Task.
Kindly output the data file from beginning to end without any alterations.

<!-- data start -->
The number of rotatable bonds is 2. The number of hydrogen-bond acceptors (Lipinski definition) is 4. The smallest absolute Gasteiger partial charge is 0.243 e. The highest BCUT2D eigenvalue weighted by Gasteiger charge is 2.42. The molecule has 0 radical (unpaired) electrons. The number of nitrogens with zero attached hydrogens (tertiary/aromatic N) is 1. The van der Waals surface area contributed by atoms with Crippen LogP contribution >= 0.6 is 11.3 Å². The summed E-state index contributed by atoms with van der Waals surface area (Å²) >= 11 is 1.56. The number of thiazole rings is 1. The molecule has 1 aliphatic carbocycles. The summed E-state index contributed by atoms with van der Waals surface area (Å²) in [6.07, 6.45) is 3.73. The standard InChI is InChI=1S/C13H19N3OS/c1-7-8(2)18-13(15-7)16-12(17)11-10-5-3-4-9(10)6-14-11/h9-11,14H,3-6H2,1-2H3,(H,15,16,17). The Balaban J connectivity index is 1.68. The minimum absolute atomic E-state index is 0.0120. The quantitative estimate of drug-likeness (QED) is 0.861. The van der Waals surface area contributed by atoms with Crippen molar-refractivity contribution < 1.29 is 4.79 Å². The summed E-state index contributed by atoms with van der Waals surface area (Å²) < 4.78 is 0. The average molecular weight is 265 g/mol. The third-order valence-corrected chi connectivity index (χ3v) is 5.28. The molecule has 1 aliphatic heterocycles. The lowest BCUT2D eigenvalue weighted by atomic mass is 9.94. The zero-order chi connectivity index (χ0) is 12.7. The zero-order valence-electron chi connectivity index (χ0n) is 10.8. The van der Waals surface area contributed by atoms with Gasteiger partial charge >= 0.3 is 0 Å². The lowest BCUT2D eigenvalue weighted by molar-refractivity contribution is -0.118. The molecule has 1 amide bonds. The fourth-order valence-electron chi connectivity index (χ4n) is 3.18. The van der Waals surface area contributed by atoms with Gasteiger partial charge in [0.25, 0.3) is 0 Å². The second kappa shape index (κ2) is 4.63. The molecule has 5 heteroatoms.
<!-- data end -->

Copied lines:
The number of rotatable bonds is 2. The number of hydrogen-bond acceptors (Lipinski definition) is 4. The smallest absolute Gasteiger partial charge is 0.243 e. The highest BCUT2D eigenvalue weighted by Gasteiger charge is 2.42. The molecule has 0 radical (unpaired) electrons. The number of nitrogens with zero attached hydrogens (tertiary/aromatic N) is 1. The van der Waals surface area contributed by atoms with Crippen LogP contribution >= 0.6 is 11.3 Å². The summed E-state index contributed by atoms with van der Waals surface area (Å²) >= 11 is 1.56. The number of thiazole rings is 1. The molecule has 1 aliphatic carbocycles. The summed E-state index contributed by atoms with van der Waals surface area (Å²) in [6.07, 6.45) is 3.73. The standard InChI is InChI=1S/C13H19N3OS/c1-7-8(2)18-13(15-7)16-12(17)11-10-5-3-4-9(10)6-14-11/h9-11,14H,3-6H2,1-2H3,(H,15,16,17). The Balaban J connectivity index is 1.68. The minimum absolute atomic E-state index is 0.0120. The quantitative estimate of drug-likeness (QED) is 0.861. The van der Waals surface area contributed by atoms with Crippen molar-refractivity contribution < 1.29 is 4.79 Å². The summed E-state index contributed by atoms with van der Waals surface area (Å²) < 4.78 is 0. The average molecular weight is 265 g/mol. The third-order valence-corrected chi connectivity index (χ3v) is 5.28. The molecule has 1 aliphatic heterocycles. The lowest BCUT2D eigenvalue weighted by atomic mass is 9.94. The zero-order chi connectivity index (χ0) is 12.7. The zero-order valence-electron chi connectivity index (χ0n) is 10.8. The van der Waals surface area contributed by atoms with Gasteiger partial charge >= 0.3 is 0 Å². The lowest BCUT2D eigenvalue weighted by molar-refractivity contribution is -0.118. The molecule has 1 amide bonds. The fourth-order valence-electron chi connectivity index (χ4n) is 3.18. The van der Waals surface area contributed by atoms with Gasteiger partial charge in [0.25, 0.3) is 0 Å². The second kappa shape index (κ2) is 4.63. The molecule has 5 heteroatoms.